Great news: a local building with an interesting past could be in line for an interesting future, too.

As revealed in this paper, that building is The Limes, or – to give it its alternative title – the Naughty Boys’ Home.

That’s what it was in our house and to other children growing up in Upper Stratton, many of whom were told that if you really misbehaved “You’ll go to The Limes.”

We never thought to question whether or not the children residing there were indeed being punished, or just unfortunate enough to be in care.

We were just led to understand The Limes could be our fate, too, and just the threat of being taken there was usually enough.

But not always.

I still have a memory of being driven right to the doorstep of the Naughty Boys’ Home, one night, before finally relenting on whatever it was that I was having a tantrum about.

And others were braver.

As my mother revealed after we had all grown up, one of my older brothers also got as far as the doorstep – but he decided to call my father’s bluff, saying he was prepared to accept the consequences and be left there.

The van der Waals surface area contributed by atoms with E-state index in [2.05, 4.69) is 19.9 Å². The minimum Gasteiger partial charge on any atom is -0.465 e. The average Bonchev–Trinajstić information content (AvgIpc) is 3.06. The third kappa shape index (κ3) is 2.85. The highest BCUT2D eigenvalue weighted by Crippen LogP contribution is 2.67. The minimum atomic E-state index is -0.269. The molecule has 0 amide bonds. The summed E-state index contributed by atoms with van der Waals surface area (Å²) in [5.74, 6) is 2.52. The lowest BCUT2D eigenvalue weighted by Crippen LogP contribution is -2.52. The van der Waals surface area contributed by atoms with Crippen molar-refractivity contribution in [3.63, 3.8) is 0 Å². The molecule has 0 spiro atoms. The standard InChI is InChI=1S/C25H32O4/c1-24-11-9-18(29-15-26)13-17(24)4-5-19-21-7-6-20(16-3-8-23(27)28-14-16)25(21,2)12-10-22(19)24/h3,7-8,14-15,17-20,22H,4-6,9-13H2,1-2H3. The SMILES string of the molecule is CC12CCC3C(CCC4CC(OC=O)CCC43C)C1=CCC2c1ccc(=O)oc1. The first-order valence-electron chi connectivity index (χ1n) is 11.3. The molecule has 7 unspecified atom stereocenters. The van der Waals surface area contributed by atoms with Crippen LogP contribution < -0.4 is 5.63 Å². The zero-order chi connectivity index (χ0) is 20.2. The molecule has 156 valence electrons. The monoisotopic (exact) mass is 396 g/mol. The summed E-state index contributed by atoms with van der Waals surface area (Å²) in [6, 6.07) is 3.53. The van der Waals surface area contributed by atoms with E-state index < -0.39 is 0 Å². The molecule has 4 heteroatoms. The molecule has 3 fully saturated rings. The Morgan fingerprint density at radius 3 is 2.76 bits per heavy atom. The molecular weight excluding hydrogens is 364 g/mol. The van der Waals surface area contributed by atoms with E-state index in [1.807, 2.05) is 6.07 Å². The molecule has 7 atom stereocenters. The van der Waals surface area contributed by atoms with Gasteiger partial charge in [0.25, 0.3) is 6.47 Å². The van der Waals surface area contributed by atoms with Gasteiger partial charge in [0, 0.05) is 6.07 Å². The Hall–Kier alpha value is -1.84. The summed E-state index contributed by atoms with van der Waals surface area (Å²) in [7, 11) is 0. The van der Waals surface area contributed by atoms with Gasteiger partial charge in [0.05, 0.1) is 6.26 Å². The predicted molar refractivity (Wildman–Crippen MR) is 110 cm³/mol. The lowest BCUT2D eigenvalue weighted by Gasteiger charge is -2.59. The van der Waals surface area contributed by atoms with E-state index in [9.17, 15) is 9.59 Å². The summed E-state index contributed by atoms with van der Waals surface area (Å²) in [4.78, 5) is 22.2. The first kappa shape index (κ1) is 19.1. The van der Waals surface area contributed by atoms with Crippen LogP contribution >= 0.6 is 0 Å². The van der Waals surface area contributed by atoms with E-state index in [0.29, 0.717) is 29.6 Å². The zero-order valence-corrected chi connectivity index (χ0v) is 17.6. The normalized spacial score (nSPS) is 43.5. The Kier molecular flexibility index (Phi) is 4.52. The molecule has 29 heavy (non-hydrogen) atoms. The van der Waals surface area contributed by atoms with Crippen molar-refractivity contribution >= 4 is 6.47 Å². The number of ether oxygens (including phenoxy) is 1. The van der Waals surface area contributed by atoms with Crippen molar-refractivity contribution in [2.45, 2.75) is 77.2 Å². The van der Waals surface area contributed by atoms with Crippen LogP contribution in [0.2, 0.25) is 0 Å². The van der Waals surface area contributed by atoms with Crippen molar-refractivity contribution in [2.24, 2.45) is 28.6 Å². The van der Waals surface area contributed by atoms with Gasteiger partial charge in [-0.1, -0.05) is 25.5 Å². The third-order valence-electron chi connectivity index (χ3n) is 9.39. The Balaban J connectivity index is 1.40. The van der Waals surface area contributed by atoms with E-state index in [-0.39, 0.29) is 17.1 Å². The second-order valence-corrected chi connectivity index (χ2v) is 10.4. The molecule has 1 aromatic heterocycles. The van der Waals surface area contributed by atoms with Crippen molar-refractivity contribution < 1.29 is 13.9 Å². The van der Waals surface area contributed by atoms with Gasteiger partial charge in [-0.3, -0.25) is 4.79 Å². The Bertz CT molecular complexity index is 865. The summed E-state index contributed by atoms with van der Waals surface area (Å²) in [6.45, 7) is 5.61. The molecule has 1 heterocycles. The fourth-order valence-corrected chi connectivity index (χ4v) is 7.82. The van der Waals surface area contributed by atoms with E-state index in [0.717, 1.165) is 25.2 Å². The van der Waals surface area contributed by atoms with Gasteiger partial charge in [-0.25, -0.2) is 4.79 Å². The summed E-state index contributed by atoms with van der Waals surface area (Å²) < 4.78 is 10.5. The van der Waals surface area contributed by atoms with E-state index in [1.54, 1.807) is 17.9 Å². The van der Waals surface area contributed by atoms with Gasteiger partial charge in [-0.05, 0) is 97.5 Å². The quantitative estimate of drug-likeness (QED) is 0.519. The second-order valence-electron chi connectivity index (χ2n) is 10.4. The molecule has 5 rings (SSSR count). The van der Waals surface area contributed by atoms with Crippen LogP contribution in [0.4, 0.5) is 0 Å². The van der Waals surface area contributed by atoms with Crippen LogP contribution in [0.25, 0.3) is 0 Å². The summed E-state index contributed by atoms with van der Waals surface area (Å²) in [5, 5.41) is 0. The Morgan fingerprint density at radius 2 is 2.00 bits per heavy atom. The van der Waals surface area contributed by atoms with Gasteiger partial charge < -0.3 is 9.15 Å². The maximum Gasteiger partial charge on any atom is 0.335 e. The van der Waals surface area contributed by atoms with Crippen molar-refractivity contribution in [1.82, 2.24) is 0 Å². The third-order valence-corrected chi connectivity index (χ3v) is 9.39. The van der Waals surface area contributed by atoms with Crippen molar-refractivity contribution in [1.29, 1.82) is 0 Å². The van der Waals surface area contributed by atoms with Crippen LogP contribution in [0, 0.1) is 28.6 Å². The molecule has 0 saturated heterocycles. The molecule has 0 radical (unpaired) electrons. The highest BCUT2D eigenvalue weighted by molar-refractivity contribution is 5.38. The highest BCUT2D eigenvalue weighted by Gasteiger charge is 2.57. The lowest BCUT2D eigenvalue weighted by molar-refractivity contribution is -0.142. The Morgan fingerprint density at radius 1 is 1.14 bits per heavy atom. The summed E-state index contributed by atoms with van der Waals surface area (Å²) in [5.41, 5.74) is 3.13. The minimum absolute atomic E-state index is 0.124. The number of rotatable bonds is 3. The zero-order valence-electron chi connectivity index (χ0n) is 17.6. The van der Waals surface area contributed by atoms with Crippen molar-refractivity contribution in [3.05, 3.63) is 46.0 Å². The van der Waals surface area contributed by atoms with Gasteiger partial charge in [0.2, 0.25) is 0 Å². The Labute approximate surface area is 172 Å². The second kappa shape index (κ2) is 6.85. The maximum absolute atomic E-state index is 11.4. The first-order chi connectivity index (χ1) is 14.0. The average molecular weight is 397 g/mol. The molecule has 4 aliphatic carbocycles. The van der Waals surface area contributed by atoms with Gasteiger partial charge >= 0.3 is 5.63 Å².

And there was no answer to that.

I’m not sure threatening to put your child into care would still be considered a legitimate device for parents to adopt, these days, but if it seems wrong to us now, I have to say I look back on my upbringing with not just fondness but relief.

After all, in an age when many still thought it was good parenting to not just threaten “a good hiding” but hand one out without remorse, the comparatively benign idea of the Naughty Boys’ Home was as harsh as my upbringing ever got.

But the shadow of The Limes loomed large in my life because I had to pass it every day on my way to both infants’ and junior schools.

And it is always in the background.

These days I am often seen cycling past it in my geriatric attempts to get fit, and when I was researching for a book I co-wrote about the history of Stratton Workhouse, I was surprised to find The Limes was first opened as a children’s home to accommodate various innocent minors who were previously brought up in the workhouse.

They included many children whose only ‘crime’ was to be born illegitimately – often to a no less innocent unmarried girl.

So The Limes actually represented a huge step forward, compared with that outrage.

The building also turned up when I was editing Swindon Heritage magazine and my cousin, Clive Carter, wrote a fascinating potted history of local farms. That revealed that The Limes was once the farmhouse of Evans Farm, and for a time was known as The Manse (a house provided to a church minister).

And its next chapter should see The Limes become a desirable private residence once again.

Which is a pretty good turnaround for a Naughty Boys’ Home.